You’ve seen the commercials. You’ve purchased the products. You’ve bought into the hype but have yet to see results. The pursuit for sultry, wavy, silky tresses has topped your must-have list for years, with salon visits and product purchases racking up the miles. To wane our curiosity on all things hair care, we pressed Dr. Joseph Yaker with the Texas Center for Hair Restoration (pictured below) on hair supplement myths and ultimately what really works in the grand scheme of things. Giving two thumbs up to the power of keratin versus other hair vitamins, here are four key takeaways for hair improvement you need to know today to get one step closer to healthier, fuller hair.
1. Biotin is categorized as the hair, skin, and nails vitamin, and is recommended all over the web. Shouldn’t I take this supplement daily to strengthen my hair?
No. “There are weak studies to prove that biotin helps improve hair,” Dr. Yaker says. He notes hair improvement only in those rare cases where the patient has a biotin deficiency – something that is also extremely rare. Deficiencies are marked by scaly rashes around the eyes, nose, and mouth, and can often cause hallucinations and seizures. Due to the unlikeliness of this occurrence, biotin intake should be extremely limited.
2. But if I want stronger hair, I need to give it protein. Biotin increases protein, so it must promote hair growth.
False. Undoubtedly, biotin is a part of the B-vitamin complex group and plays a vital role in the building blocks of protein. However, this often over-utilized supplement is naturally made by the bacteria in our intestines. It is also found in common food items such as almonds, egg yolk, chicken, and fish. Given its commonality in our diets and systems, digesting the vitamin as an additional supplement can actually cause an overdose of the recommended dosage, which is .03 milligrams.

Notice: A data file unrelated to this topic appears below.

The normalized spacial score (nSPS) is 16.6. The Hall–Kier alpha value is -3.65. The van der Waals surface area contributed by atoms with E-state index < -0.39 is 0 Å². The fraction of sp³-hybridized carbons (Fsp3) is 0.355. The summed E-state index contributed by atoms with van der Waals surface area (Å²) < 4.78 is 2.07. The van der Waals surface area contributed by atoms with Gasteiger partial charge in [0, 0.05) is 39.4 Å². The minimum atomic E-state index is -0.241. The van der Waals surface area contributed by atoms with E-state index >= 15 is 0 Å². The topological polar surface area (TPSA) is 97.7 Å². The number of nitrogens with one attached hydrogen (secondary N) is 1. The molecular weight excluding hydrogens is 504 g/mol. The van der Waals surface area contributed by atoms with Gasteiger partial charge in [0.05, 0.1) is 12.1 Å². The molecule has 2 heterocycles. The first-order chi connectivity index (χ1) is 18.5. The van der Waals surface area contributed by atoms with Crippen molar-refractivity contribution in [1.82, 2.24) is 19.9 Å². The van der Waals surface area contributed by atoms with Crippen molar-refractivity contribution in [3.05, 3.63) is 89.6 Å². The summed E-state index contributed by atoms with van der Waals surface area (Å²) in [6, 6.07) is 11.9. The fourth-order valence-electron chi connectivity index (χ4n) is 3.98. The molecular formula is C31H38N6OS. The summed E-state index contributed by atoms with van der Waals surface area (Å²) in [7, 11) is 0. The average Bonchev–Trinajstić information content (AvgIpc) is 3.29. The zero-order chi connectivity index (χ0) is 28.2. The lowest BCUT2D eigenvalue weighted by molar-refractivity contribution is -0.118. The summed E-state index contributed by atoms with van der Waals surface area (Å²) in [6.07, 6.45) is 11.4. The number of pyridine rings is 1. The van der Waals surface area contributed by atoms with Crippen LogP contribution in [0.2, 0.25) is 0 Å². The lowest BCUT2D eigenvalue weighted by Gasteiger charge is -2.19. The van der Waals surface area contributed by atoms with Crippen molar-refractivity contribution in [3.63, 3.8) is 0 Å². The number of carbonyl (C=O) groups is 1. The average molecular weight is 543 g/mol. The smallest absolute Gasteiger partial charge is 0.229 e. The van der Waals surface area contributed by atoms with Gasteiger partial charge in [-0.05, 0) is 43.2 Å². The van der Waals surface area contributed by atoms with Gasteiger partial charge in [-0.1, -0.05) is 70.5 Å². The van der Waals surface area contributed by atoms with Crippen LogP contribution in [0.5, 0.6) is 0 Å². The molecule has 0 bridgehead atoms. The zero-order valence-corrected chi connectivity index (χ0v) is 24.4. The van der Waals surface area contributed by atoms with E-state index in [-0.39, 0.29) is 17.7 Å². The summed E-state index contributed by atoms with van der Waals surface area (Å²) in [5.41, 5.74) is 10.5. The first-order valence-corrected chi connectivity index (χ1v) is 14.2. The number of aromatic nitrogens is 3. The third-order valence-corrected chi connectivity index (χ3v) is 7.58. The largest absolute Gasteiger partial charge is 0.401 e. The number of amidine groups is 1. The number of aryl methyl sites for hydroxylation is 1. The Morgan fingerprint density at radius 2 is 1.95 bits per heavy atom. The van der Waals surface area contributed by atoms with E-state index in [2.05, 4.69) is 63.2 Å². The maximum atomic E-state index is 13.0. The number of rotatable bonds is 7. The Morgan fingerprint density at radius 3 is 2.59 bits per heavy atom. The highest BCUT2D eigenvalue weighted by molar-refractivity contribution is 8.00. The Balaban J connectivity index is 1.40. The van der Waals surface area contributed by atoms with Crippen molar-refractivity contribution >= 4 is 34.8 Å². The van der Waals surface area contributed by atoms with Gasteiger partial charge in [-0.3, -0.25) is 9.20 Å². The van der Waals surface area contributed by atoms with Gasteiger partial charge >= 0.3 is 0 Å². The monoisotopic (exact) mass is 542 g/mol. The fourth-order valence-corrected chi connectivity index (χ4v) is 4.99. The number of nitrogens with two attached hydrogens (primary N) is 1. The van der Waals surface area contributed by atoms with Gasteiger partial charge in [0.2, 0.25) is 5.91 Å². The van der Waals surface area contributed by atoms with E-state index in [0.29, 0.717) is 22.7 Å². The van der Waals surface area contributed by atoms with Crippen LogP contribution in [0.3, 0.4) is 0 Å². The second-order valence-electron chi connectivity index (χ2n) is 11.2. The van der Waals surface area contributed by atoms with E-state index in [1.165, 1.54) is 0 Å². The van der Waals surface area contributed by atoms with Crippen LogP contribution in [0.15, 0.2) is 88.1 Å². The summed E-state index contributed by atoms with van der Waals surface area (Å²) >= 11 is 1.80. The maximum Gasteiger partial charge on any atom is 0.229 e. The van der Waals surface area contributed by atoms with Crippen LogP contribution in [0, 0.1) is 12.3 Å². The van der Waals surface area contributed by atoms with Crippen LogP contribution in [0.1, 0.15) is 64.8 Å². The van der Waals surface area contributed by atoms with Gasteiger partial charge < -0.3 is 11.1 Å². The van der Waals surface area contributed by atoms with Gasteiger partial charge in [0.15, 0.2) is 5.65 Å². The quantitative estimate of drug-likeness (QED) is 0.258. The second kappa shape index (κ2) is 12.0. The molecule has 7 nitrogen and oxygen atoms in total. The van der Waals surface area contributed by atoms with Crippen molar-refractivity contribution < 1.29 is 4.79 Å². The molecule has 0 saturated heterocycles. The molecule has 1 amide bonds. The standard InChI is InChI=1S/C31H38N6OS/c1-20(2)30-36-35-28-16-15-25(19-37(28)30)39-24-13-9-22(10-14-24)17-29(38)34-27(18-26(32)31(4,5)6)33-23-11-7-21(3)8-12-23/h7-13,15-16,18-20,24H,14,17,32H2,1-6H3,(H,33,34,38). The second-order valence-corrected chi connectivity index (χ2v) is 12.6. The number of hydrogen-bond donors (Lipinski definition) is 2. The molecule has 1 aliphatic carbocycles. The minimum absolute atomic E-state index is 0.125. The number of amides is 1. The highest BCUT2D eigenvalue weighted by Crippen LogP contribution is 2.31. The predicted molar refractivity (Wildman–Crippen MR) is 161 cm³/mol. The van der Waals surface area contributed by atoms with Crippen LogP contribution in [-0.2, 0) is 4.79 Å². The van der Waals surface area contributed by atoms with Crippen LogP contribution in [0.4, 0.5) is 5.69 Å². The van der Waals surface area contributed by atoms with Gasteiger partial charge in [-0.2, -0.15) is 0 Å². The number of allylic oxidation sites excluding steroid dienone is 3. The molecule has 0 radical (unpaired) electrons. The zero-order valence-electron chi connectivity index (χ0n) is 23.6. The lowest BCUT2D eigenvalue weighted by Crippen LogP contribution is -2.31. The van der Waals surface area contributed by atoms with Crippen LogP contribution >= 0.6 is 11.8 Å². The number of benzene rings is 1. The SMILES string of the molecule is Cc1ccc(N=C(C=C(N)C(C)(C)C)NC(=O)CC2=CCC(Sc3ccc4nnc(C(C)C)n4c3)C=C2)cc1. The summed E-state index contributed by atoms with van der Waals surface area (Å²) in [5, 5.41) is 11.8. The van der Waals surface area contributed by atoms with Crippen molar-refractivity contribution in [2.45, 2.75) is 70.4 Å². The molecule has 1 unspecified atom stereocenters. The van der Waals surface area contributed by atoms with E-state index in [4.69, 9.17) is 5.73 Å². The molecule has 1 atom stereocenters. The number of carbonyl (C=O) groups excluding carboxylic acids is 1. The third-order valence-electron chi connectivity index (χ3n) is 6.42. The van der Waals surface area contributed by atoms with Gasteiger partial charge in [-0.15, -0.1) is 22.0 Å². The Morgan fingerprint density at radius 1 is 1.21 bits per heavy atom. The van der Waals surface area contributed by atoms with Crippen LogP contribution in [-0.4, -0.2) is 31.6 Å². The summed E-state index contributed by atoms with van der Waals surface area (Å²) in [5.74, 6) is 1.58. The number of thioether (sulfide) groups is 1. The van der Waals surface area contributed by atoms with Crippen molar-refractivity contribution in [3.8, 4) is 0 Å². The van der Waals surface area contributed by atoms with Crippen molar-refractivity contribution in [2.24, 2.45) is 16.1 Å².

3. Keratin is also a popular hair vitamin supplement. In a toss-up between biotin and keratin, who wins?
According to Dr. Yaker, keratin wins hands down. “Keratin is the essential component of hair,” he says. “It is already made in the body. Your hair is made of 97% keratin and the rest is water. Moreso, keratin is made out of amino acids. 18 out of 20 amino acids that the body needs to survive are made up in keratin protein.”
While many bloggers and hair specialists encourage the use of biotin for improved hair strength and quality, Dr. Yaker recommends ingesting keratin supplements in its place. Check out his AminoPlex hair repair vitamins here.
4. So Keratin it is! Any other words of wisdom to promote healthy hair care?
Adhere to the cliché, and don’t neglect your scalp. “The scalp is just as important as the skin on your face, and as the skin on your body,” Dr. Yaker emphasizes. “Treat your scalp.”
Here’s why. Every day the hair builds up oils, sweat, hair care products and more, forming a plaque. The plaque will sit on top of the hair inevitably limiting hair growth. Ultimately it will increase the pH level of your scalp and create an unhealthy imbalance, which could damage your scalp and inhibit proper hair health, growth, and texture. While the advice may seem mundane, daily use of shampoos with pH levels over 5.5 could cause damage. Maintaining a pH between 4.5 and 5.5 is healthy and will reduce the likelihood of dry, frizzy hair. Call Dr. Yaker obsessed if you may, but as an experienced hair doctor, he crafts his own shampoo and conditioner that contain glycolic acid for exfoliating power to bring the pH levels back down to their normal levels. In our opinion, the doctor knows best.